"In the US you just need to be able to maintain a legal top speed going uphill." Not when you are selling a luxury performance sedan. Fisker is a premium brand, luxury customers have different expectations than EV proponents.
          Rotation
          • 3 Years Ago
          @Peter
          Oh please, coarse. Give me a break. Why don't you just say it's of low breeding and leave it at that? GM isn't doing to discontinue their 2.0L turbo engines any time soon, they are selling them in the Regal right now, it sells thousands a month, far more than the Cobalt+HHR+Sky+Solstice SSes did put together. I also am skeptical that either 4-banger is going to make the Fisker an efficient vehicle.
      EZEE
      • 3 Years Ago
      Biden says, 'This is a big effing deal!'
        EVnerdGene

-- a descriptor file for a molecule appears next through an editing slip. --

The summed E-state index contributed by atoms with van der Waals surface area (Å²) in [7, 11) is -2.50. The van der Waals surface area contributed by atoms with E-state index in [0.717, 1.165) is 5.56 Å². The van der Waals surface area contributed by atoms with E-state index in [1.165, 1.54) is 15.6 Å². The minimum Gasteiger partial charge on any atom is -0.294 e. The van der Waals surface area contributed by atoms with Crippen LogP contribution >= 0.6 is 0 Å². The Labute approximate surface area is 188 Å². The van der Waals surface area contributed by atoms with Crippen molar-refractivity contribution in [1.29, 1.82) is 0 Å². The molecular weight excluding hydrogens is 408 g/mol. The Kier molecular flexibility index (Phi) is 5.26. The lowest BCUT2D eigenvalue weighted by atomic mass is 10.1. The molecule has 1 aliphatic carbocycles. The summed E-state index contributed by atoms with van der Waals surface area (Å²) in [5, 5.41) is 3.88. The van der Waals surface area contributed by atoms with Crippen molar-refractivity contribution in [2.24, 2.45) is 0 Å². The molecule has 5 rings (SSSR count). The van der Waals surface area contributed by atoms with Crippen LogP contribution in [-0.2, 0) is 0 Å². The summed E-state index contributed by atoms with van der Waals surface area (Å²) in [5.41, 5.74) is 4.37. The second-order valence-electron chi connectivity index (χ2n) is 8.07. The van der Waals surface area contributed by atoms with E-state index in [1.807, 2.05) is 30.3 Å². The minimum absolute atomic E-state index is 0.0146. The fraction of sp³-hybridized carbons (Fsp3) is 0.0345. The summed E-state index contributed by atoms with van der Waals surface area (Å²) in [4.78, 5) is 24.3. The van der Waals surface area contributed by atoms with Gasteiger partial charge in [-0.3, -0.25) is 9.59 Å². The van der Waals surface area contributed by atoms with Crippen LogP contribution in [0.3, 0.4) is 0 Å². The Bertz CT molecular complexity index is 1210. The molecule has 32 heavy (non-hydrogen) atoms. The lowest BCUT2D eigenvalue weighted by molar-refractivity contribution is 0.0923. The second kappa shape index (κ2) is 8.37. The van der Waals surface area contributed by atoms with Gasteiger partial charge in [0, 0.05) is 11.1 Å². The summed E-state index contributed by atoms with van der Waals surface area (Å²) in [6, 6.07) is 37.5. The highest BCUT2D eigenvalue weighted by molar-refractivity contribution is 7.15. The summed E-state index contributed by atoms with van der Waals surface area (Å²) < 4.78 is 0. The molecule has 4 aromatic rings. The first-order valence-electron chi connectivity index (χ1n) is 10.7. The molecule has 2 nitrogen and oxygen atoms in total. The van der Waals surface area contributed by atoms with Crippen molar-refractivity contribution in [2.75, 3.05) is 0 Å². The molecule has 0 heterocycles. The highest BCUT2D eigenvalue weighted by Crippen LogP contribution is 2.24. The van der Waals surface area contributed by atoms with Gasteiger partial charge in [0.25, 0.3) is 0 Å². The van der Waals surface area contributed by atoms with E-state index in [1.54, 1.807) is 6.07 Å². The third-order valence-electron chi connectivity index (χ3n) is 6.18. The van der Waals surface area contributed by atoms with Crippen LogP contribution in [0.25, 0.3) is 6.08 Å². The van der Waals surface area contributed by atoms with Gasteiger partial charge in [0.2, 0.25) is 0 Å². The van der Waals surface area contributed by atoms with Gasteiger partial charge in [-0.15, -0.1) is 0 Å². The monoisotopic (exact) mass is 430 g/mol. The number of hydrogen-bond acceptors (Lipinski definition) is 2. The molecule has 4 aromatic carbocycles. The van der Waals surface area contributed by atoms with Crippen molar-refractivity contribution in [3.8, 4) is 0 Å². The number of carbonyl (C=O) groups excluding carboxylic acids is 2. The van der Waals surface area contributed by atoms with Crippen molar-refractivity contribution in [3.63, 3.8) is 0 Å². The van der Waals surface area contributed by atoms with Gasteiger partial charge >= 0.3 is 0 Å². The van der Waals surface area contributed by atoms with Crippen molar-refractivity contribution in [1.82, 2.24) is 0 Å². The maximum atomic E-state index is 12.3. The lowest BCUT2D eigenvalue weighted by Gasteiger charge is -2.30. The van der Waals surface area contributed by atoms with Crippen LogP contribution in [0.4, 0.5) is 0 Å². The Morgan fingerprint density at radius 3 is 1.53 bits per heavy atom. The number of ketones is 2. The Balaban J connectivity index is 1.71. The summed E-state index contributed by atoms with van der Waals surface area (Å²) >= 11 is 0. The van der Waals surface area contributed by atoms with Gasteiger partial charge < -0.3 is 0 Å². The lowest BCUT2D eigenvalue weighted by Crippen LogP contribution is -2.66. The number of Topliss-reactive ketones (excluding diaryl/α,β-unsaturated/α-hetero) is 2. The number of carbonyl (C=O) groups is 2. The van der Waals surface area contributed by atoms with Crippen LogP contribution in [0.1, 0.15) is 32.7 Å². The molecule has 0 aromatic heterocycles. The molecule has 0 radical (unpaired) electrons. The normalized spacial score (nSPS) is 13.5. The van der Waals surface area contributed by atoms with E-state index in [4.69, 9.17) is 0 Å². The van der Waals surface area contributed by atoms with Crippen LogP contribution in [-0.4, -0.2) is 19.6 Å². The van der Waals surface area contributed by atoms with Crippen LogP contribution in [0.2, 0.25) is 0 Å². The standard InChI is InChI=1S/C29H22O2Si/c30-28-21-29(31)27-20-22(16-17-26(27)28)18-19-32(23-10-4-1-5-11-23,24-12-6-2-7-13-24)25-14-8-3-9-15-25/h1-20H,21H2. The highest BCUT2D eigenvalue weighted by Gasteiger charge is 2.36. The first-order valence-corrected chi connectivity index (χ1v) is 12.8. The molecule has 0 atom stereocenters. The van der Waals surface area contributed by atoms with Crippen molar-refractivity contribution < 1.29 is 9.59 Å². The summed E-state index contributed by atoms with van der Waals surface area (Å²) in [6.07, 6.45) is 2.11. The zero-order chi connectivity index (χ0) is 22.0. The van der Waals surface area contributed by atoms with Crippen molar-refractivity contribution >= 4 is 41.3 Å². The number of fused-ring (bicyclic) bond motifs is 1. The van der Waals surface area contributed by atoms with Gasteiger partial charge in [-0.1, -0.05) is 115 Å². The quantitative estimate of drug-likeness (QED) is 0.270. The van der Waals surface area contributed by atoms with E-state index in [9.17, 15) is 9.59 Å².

• 3 Years Ago
        @EZEE
        BiteMe Biden is a real class act. What he knows about cars, and business; you could print on the end of a toothpick.
      EVnerdGene
      • 3 Years Ago
      so the US government loans Frisker money so he can import stuff
        Spiffster
        • 3 Years Ago
        @EVnerdGene
        Was thinking the same thing. Why not an ecoboost or an ecotec built here in the US... WTF! BMW does make a great engine, but everything else attached to it breaks, I know from personal experience.
      mchlrus1
      • 3 Years Ago
      What happened to using the Cobalt ss engine? Just use the components from it.
      Spiffster
      • 3 Years Ago
      40k after tax break, with an imported engine... go F yourself Fisker, any tax paying citizen of the US should feel cheated. 40k minus the tax break, then we may have something here.
        Marco Polo
        • 3 Years Ago
        @Spiffster
        Spiffster, nearly all vehicles built anywhere in the world, have imported components from different countries of origin. Building an engine plant, and developing a suitable engine, to produce 20,000 units annually, just isn't cost effective for a new auto-maker. Fisker hopes to export the Nina, and naturally believe that some initial sales fears will be relieved by piggybacking off BMW's high quality, reputation..